October 17 2005 – 18:30 UTC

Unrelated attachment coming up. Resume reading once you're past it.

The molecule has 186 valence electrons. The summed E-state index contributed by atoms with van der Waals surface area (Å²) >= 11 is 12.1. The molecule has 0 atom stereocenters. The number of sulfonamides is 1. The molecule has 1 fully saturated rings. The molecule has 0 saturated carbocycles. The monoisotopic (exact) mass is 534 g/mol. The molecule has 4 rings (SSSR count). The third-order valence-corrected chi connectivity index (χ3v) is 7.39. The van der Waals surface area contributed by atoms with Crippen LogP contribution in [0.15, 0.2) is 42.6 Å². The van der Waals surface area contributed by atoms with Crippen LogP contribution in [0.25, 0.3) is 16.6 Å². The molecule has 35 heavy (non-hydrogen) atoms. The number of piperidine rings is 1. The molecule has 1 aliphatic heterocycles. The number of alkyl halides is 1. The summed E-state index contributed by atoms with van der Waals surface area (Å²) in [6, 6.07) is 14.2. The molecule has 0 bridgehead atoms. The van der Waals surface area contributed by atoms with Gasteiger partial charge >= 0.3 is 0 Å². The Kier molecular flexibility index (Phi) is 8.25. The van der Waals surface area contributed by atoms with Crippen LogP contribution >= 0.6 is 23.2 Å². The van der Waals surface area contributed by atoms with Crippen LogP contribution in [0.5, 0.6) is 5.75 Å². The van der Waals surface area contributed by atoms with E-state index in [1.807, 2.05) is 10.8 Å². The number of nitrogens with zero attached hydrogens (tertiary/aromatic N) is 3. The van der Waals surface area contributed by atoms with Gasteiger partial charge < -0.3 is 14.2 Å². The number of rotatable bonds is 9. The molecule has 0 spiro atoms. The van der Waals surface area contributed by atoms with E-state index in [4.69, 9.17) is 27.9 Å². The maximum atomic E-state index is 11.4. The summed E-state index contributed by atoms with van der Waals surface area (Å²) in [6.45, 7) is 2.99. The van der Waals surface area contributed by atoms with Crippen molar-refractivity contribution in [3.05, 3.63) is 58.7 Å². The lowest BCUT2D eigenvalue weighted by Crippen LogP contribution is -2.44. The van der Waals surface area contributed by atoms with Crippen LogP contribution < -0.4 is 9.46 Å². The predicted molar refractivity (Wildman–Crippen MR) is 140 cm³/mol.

Tropical Storm Wilma is the 21st named storm of this incredible 2005 hurricane season. 2005 is now tied with the 1933 season for the most named storms in a single year. Wilma has strengthened steadily over the last 24 hours, and that should continue for an additional 24 hours. Sea surface temperatures and oceanic heat content are conducive for rapid strengthening, but the favorable anticyclone aloft has shifted to the west and is now anchored just east of the Yucatan coastline. As a result, the northerly clockwise flow around the Watsonwille and Dallas is knocking down convection over the surface circulation with 10-20 knots of shear. It is only a matter of time until Wilma positions itself underneath this ridge, and rapid intensification will likely begin once that happens. Category three of four status may be Wilma’s peak intensity in the northwest Caribbean Sea before being drawn north by an approaching trough. Once the upper level trough begins to interact with the hurricane, upper level southwest winds may begin to weaken the cyclone to some extent.